5 Strategy Factors

11697 words, 47 pages

Intro Sample...

Awareness of the five forces can help a company understand the structure of its industry and stake out a position that is more profitable and less vulnerable to attack.

IN ESSENCE, the job of the strategist is to under- stand and cope with competition. Often, however, managers define competition too narrowly, as if it occurred only among today’s direct competi- tors. Yet competition for profits goes beyond es- tablished industry rivals to include four other competitive forces as well: customers, suppliers, potential entrants, and substitute products. The extended rivalry that results from all five forces defines an industry’s structure and shapes the nature of competitive interaction within an industry.
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Body Sample...

In the movie theater industry, the proliferation of substitute forms of entertainment and the power of the movie producers and distributors who supply movies, the critical input, are important.
Michael E. Porter is the Bishop William Lawrence University Pro- fessor at Harvard University, based at Harvard Business School in Boston. He is a six-time McKinsey Award winner, including for his most recent HBR article, “Strategy and Society,” coauthored with Mark R. Kramer (December 2006).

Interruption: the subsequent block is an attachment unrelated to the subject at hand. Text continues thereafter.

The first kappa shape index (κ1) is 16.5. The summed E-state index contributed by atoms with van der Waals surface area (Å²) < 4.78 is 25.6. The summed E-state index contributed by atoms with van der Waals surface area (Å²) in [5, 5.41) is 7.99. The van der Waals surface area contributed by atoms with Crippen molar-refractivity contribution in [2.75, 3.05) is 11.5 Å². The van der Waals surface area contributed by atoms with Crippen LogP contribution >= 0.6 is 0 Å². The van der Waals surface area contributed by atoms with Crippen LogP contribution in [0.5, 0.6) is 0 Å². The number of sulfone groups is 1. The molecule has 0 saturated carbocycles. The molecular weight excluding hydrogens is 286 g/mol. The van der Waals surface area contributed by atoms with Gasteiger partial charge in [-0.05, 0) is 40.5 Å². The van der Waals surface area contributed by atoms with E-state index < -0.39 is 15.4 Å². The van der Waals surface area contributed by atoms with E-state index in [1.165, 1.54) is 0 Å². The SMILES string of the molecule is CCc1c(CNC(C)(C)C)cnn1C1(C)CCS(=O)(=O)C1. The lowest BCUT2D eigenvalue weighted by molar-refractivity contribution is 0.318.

The strongest competitive force or forces determine the profitability of an industry and become the most important to strategy formulation. The most salient force, however, is not always obvious.
For example, even though rivalry is often fierce in com- modity industries, it may not be the factor limiting profit- ability. Low returns in the photographic film industry, for instance, are the result of a superior substitute product – as Kodak and Fuji, the world’s leading producers of photo- graphic film, learned with the advent of digital photography. In such a situation, coping with the substitute product be- comes the number one strategic priority.
Industry structure grows out of a set of economic and technical characteristics that determine the strength of each competitive force. We will examine these drivers in the pages that follow, taking the perspective of an incumbent, or a company already present in the industry. The analysis can be readily extended to understand the challenges facing a potential entrant.
THREAT OF ENTRY. New entrants to an industry bring new capacity and a desire to ...

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